When it comes to transfer pricing, scrutiny extends to all taxpayers, both those operating in the black and those in the red. 

By Lindsay Haskell and Dan DeLau

Transfer pricing regulations are stringent with regards to income tax reporting, as Treasury Department Regulations under Section 482 mandate contemporaneous documentation to validate the arm’s length nature of intercompany transactions. Despite misconceptions that these requirements only concern profitable entities, the risks of non-compliance extend to all taxpayers, including those reporting losses.

Contemporaneous transfer pricing documentation refers to records and information that are prepared at the time of a transaction, providing a real-time reflection of a company’s pricing policies. These documentation requirements are a crucial component of compliance with transfer pricing regulations and are required by tax authorities (both U.S. and foreign jurisdictions) to substantiate that transactions between related entities are conducted at arm’s length—that is, under conditions that would apply to transactions between unrelated parties. 

Specific Requirements

The specific requirements for contemporaneous documentation may vary but generally include the following key elements.

  • Description of controlled transactions – A detailed description of the nature, terms, and conditions of each controlled transaction should be provided. This involves explaining the type of goods, services, or intangibles involved, as well as the contractual terms.
  • Analysis of functional and risk profiles – A comprehensive analysis of the functions performed, assets employed, and risks assumed by each of the related parties involved in the transaction is necessary, to establish the roles and contributions of each entity in the transaction.
  • Selection and application of transfer pricing method – identification and justification of the transfer pricing method chosen for each controlled transaction, e.g. comparable uncontrolled price (CUP), resale price method (RPM), cost-plus method (CPM).
  • Comparable data – Availability and analysis of comparable data to support the chosen transfer pricing method, which may involve benchmarking the transaction against similar transactions between unrelated parties.
  • Economic analysis and assumptions – A thorough economic analysis, including financial projections, assumptions, and financial models that support the arm’s length nature of the pricing.
  • Documentation timeliness – The documentation must be prepared and maintained contemporaneously, meaning it should be in existence at the time each year’s tax return is filed.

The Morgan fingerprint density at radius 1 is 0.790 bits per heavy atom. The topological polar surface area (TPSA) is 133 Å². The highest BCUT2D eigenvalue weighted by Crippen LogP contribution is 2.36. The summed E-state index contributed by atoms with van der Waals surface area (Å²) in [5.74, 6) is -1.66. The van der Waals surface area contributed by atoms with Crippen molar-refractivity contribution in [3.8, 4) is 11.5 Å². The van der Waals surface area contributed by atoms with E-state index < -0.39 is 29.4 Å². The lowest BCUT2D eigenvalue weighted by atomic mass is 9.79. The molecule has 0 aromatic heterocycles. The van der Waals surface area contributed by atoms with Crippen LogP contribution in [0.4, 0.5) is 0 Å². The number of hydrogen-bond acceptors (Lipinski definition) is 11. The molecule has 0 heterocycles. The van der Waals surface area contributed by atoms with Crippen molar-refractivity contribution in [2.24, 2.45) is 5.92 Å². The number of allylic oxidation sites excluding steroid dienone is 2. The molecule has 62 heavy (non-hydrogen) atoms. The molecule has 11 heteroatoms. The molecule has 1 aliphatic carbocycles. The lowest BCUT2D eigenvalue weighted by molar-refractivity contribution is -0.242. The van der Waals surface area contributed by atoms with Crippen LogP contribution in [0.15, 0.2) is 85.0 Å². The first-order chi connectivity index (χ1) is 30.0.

• Review and approval – Documentation should be reviewed and approved by qualified personnel within the organization to ensure accuracy and compliance with transfer pricing regulations.

Risks of Non-Compliance

  • Penalties and adjustments – The Internal Revenue Service (IRS) has the authority to impose penalties (under Section 6662, for example) for failure to maintain contemporaneous documentation. Penalties may range from a percentage of the adjustment to complete disallowance of specific deductions or credits, including disallowing the use of net operating losses in the current year for losses generated in a prior year when the contemporaneous documentation requirements weren’t met.
  • Increased IRS scrutiny – The IRS is actively focusing on transfer pricing issues. A 2018 directive highlights the agency’s commitment to evaluating transfer pricing matters with an emphasis on exerting penalties, including if documentation is inadequate or is not contemporaneous (e.g. updated annually). Lack of contemporaneous documentation may trigger a more in-depth examination, potentially resulting in adjustments that could have been avoided with proper documentation.
  • Defensive shield against losses – Companies reporting losses are not exempt from transfer pricing scrutiny. In fact, tax authorities may be particularly interested in understanding the pricing strategies of loss-making entities to ensure that intercompany transactions are conducted at arm’s length (i.e. the loss was not the result of the use of an inappropriate method). Contemporaneous documentation serves as a defensive shield by providing a transparent and justifiable rationale for pricing decisions.
  • Future profitability – Companies experiencing losses today may rebound and generate taxable income in the future. Contemporaneous documentation serves as a foundation for establishing arm’s length pricing when profitability is restored, along with the utilization of prior year losses that were calculated based on the pricing methodologies in place during the year the loss was generated.
  • Demonstrating diligence – Even in the face of losses, maintaining contemporaneous documentation demonstrates a commitment to due diligence and compliance. It positions the taxpayer as proactive and transparent, potentially facilitating a more efficient audit process.

Justifying Compliance

Maintaining contemporaneous documentation is essential not only for demonstrating compliance but also for managing transfer pricing risks proactively. The risks associated with not maintaining contemporaneous transfer pricing documentation are substantial for all taxpayers, regardless of their current financial position, making adhering to regulatory requirements both a legal obligation and a strategic necessity.

By prioritizing the preparation and upkeep of contemporaneous transfer pricing documentation, taxpayers can safeguard themselves against penalties, adjustments, and heightened IRS scrutiny while ensuring transparency and compliance with evolving regulatory standards. Companies are therefore encouraged to work closely with tax professionals to ensure their documentation meets the specific requirements of the jurisdictions in which they operate. 

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